Failure of the immune system to "tolerate" self-tissues may result in pathologic processes known as autoimmune diseases. At the clinical level, autoimmunity is involved in a variety of apparently unrelated diseases, such as systemic lupus erythe-matosus (SLE), insulin-dependent diabetes mellitus, myasthenia gravis, rheumatoid arthritis, multiple sclerosis, and hemolytic anemias. There are at least 40 diseases known or considered to be autoimmune, affecting about 5% of the general population. Their distribution by sex and age is not uniform. As a rule, autoimmune diseases predominate in females and have a bimodal age distribution. A first peak of incidence is around puberty, and the second peak is in the forties and fifties.
There are several different ways to classify autoimmune diseases. Because several autoimmune diseases are strongly linked with MHC antigens, one of the most recently proposed classifications, given in Table 1.1, groups autoimmune diseases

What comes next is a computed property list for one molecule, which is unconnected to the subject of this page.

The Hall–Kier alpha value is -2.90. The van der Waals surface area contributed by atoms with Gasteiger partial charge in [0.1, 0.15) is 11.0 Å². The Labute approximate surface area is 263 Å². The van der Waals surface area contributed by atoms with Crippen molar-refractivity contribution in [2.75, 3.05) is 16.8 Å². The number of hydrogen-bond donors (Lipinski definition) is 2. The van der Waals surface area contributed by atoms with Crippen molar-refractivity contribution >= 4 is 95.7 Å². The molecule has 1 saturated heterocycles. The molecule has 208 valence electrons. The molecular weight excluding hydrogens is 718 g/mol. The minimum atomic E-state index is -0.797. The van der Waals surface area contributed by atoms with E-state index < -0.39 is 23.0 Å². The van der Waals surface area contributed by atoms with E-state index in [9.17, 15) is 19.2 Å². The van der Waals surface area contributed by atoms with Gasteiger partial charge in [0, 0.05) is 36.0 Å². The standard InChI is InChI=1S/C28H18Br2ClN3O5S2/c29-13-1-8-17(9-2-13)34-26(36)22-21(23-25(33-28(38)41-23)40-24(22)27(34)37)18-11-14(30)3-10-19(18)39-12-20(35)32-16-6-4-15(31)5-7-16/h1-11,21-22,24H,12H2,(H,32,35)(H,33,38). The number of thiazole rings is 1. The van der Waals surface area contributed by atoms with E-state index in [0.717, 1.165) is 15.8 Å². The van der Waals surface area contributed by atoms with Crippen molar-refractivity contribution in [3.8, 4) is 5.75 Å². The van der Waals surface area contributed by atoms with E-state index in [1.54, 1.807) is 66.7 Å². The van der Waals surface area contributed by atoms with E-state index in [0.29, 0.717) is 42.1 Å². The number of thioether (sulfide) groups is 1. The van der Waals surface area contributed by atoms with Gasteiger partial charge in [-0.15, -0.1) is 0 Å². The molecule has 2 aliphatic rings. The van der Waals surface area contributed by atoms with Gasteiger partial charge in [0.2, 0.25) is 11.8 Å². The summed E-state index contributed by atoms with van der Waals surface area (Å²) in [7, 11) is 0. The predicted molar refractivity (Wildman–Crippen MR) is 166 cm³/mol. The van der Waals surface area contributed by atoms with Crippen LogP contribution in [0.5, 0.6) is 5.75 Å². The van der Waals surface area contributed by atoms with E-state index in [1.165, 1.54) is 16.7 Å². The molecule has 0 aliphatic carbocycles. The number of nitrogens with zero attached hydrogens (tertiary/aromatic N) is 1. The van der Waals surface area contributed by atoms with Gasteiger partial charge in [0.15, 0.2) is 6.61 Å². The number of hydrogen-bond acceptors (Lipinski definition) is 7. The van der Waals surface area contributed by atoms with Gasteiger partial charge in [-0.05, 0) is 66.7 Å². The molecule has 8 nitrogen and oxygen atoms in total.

Table 1.1. Classification of autoimmune diseases
I. Major histocompatibility complex class II associated
A. Organ specific
(autoantibody directed against a single organ or closely related organs)
(systemic lupus erythematosus - variety of autoantibodies to DNA, cytoplasmic antigens, etc)
II. Major histocompatibility complex class I associated
A. HLA-B27-related spondyloarthropathies (ankylosing spondylitis, Reiter's syndrome, etc.)
B. Psoriasis vulgaris
(which is associated with HLA-B13, HLA-B16, and HLA-B17)
according to their association with class I or class II MHC markers. Although both sexes may be afflicted by autoimmune diseases, there is a female preponderance for the class Il-associated diseases and a definite increase in the prevalence of class I-associated diseases among males.
The effector mechanisms in the development of autoimmune pathology and disease involve autoantibodies, immune complexes, and autoreactive T cells. These mechanisms are exemplified in SLE, and because LE is the study object of this book, we present them in that context in the following pages (Theofilopoulos 2002).
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